If you spend some time browsing through your Instagram feed, you're probably no stranger to seeing a few (or many) targeted ads pop up while you're doing the scroll. Unfortunately, there's no escape from targeted ads, but there is a way to switch up the content if you think that Instagram isn't actually targeting your interests. If you aren't liking what you're seeing, here's how to change your Instagram Ad interests to make your time on the social media platform a better one.
Over the past couple days, you might have seen some of your fellow 'Gram users posting lists of seemingly random things that the app has designated as their Instagram Ad interests. While it's fun to compare notes with your friends and see exactly how off-base Instagram's suggestions are, these oft-wild suggestions are also sent to influencers and third-party sites and used to populate your feed with ads — which may explain some of the weirder selections you've seen on there.
On June 1, journalist Eric Ginsburg tried to make a game out of the whole thing by showing fellow Instagram users how to find their supposed Instagram Ad interests. When I checked my own, I was surprised to see that almost everything on there was something I wouldn't even consider remotely in the realm of my interests (I have no idea what "Cosmote" is, I've certainly never googled Indian musician "Babbu Maan," and "figure drawing" and "physics" aren't really on my radar, if I'm being totally honest).
According to Instagram's help page, it comes up with its list of suggested topics through a few different methods:
We want to show you ads from businesses that are interesting and relevant to you, and to do that, we use information about what you do on Instagram and Facebook (our parent company) and on third-party sites and apps you use. For example, you might see ads based on the people you follow and things you like on Instagram, your information and interests on Facebook (if you have a Facebook account), and the websites and apps you visit.
Laughs aside, the whole point of targeted ads is to potentially see things you might like to look at, send to a friend, or purchase, so it's actually a win-win situation for you to update your experience.
First of all, I'd recommend taking a look at your Settings to see what Instagram has designated as your interests. To do that, all you need to do is head to Settings in your Instagram app, then select Security. Once there, you can opt to Access Data, then check your Ads tab. A list of your supposed interests should populate. You can also choose to look at a list of ads you've interacted with.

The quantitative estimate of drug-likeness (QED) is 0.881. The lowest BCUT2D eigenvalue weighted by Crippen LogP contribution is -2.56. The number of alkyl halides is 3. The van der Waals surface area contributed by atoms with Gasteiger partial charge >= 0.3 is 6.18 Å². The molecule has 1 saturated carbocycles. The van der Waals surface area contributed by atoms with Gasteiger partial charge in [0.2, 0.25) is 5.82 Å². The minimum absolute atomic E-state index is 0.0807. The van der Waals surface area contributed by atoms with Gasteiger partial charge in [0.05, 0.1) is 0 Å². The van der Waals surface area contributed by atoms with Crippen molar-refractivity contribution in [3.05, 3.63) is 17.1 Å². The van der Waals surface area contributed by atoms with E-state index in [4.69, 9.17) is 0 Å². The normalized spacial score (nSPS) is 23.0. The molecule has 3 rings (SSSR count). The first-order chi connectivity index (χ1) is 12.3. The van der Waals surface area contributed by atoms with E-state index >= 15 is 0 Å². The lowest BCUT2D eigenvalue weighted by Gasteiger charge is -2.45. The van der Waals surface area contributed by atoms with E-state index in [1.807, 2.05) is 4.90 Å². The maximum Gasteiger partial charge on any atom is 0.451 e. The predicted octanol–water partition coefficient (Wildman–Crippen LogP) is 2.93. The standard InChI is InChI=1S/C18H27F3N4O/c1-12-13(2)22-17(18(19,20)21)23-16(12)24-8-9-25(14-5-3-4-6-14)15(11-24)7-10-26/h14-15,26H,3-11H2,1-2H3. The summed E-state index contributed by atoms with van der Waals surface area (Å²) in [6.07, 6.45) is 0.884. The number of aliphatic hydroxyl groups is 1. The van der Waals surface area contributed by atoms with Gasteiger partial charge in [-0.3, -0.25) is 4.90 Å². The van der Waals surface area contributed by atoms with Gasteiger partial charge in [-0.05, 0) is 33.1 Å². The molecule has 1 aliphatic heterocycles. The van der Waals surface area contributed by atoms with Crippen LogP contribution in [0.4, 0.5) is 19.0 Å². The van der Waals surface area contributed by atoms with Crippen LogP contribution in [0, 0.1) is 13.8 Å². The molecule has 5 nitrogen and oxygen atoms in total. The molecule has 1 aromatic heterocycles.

If you're generally OK with your Instagram ad experience, I'd recommend just choosing to target individual annoyances as they pop up. To get rid of individual ads you'd rather not see, all you have to do is select the three dots in the upper right hand corner of the post, and when prompted, choose to hide it from your feed.
Now, if you're someone who tends to like keeping more of your information private or you have a lot of ads that you don't want to see, I'd recommend heading over to Facebook to change your settings there. All you have to do is select your Facebook Ad Preferences, choose Ad settings, and then choose whether or not you want third-party sites and Facebook Company Products to use your information. If you choose to deny permissions to partners, you’ll only see ads based on information you've shared on Facebook, its affiliates like WhatsApp and Instagram, as well as specific businesses you've actually interacted with.
Now, if you choose to deny permissions to Facebook as a whole, you'll only see ads that are targeted to people in your general demographic based on factors like your age and education. Yes, it's a more vague ad experience, but it also guarantees more privacy if that's something that's important to you.
While you unfortunately can't get rid of ads altogether, I'd look through the different options to see what works best for your situation. Now, get back to scrolling and hopefully enjoy seeing more of what you actually want to see.